- All students must be included in state, district, and classroom assessments.
- Accessible assessments are used to allow all students to show their knowledge and skills on the same challenging content.
- High-quality decision making determines how students participate in assessments.
- Implementation fidelity ensures fair and valid assessment results.
- Public reporting content and formats include the assessment results of all students.
- Continuous improvement, monitoring, and training ensure the quality of the overall system.
Common accommodations include: enlarging fonts; providing digital devices to display or record responses; allowing interpretation, such as through braille or sign language; providing students with additional time; providing a separate room; and adjusting lighting and audio settings.
In the case that a student’s special needs are more severe, meaning that no accommodations such as these will be appropriate, alternative approaches to assessment (for example with different content) are required.
At the school or classroom level, individualised accommodations may be appropriate to make assessments accessible to students with special needs. In large scale assessment such as board exams or regional assessments, however, the development and application of guidelines for accommodations can help ensure that there is a more standardised approach to adapting assessment for students with special needs.
In countries where these do not yet exist, it is useful to review policies and guidelines from countries where mainstreaming of students with special needs has taken place over an extended period of time.
To find out more on policies and guidelines on adapting assessment for students with special needs, move to #Advanced.
“You should look at this section if you are already familiar with different kinds of adaptations in assessment and want to know more about how policies impact assessment of students with special needs.”
Students with special needs are unable to demonstrate their skills and knowledge under normal assessment conditions. This means that they need to be provided with accommodations to ensure that any barriers to their performance are removed. Accommodations can include how assessment instruments are presented, how students are allowed to respond, the setting in which assessments are taken and the timing and scheduling of assessments. Accommodations do not include making the assessment easier(which is referred to as modification).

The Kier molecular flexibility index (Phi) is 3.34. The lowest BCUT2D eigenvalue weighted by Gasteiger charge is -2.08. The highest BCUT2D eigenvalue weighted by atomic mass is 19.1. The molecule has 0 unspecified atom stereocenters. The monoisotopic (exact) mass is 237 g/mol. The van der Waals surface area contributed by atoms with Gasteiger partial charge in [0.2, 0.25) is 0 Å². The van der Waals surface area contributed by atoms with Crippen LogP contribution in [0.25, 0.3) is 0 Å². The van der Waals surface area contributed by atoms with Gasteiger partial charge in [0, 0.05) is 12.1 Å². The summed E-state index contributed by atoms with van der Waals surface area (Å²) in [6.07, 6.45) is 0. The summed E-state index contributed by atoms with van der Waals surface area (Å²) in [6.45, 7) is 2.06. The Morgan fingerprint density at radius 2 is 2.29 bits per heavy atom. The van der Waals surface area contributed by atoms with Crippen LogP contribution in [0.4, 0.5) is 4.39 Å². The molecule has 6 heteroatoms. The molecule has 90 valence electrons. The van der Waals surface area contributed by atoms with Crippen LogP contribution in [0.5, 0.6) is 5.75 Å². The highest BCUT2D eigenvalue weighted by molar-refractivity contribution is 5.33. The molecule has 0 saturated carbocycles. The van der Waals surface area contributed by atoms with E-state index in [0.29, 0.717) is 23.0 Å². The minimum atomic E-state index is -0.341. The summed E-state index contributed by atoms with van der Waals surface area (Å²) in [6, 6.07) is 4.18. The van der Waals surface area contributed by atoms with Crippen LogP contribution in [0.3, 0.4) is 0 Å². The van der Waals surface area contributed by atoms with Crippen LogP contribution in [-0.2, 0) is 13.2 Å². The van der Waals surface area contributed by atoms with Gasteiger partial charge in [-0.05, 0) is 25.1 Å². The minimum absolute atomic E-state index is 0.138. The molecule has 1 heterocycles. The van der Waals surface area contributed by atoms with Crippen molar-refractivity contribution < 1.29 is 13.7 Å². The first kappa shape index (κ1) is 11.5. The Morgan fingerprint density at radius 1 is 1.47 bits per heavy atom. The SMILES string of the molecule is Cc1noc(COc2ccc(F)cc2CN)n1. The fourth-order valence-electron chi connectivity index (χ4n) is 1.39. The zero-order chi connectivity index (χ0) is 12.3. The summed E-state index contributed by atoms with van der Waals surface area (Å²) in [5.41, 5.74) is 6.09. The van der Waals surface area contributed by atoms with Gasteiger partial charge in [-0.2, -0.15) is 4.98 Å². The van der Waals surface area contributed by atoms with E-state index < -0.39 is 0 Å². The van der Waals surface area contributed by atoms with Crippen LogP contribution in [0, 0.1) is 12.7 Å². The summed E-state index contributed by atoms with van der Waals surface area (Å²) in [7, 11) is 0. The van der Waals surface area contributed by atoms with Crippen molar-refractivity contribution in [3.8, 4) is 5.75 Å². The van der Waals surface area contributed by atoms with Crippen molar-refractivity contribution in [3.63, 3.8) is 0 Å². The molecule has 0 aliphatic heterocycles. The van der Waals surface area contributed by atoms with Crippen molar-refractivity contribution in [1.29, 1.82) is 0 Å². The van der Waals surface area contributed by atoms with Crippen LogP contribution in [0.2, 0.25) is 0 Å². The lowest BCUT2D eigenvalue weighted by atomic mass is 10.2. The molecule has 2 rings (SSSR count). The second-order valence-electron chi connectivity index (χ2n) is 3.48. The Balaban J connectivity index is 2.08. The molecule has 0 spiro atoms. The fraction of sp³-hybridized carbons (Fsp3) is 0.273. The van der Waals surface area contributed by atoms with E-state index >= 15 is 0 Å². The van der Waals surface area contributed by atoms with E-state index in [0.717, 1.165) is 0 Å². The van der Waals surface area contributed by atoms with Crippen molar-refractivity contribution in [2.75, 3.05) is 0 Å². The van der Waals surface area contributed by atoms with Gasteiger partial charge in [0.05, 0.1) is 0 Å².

At the school or classroom level, accommodations can be made for individual students taking into account their specific needs. Tools for teachers and schools such as the Checklist of Learning and Assessment Adjustments for Students (CLAAS) in Australia can help guide teachers. At a large scale, however, it is difficult to make systematic adjustments for students with special needs without policies or guidelines being put in place.
In some countries there is legislation to cover the teaching, learning and assessment of students with special needs, including the necessary adaptations. For example, in the United States, the Individuals with Disabilities Education Act requires all students to sit state assessments with accommodated or alternative versions. They suggest a set of questions to determine accommodation needs:
- What are the student’s learning strengths and needs?
- How do the student’s learning needs affect the achievement of the grade level content standards?
- What specialized instruction does the student need to achieve the grade level content standards?
- What accommodations is the student regularly using in the classroom and on tests?
- What is the student’s perception of how well an accommodation has worked?
- Has the student been willing to use the accommodation?
- What are the perceptions of the parents, teachers and others about how the accommodations appear to have worked?
- Have there been difficulties administering the selected accommodations?
Alternative approaches to assessment may include the approach outlined by the SWANS project in which students are assessed on the basis of teachers’ observations and judgements of their students. For example, a category for assessment is ‘The skills the student can demonstrate independently, unless support or prompting are specifically mentioned in the assessment question’ while another is ‘The skills the student can demonstrate with the use of appropriate assistive materials, devices or technologies (e.g.,corrective glasses, hearing aids, Braille, picture symbol systems, switches, and so on)’.
In the United Kingdom, the Joint Council for Qualifications (JCQ) produces guidelines that require students with special needs to have been formally assessed and to make an application for ‘reasonable adjustments’. It gives the example of a student with dyslexia that requires a coloured overlay, a word-processor and 25% extra time. This application is supported by a formal assessment and is applied for in advance of an assessment.
The JCQ also list common adjustments such as those for students with communication and interaction difficulties such as autistic spectrum disorder who may require:
- supervised rest breaks;
- extra time;
- a computer reader or a reader;
- a read aloud or an examination reading pen;
- a scribe;
- a word processor or
- modified language papers.
Digital assessment increasingly provides greater opportunities to adapt assessment delivery to a wide range of student needs, as well as offering new functionalities in the ongoing tracking of students with a wide range of needs.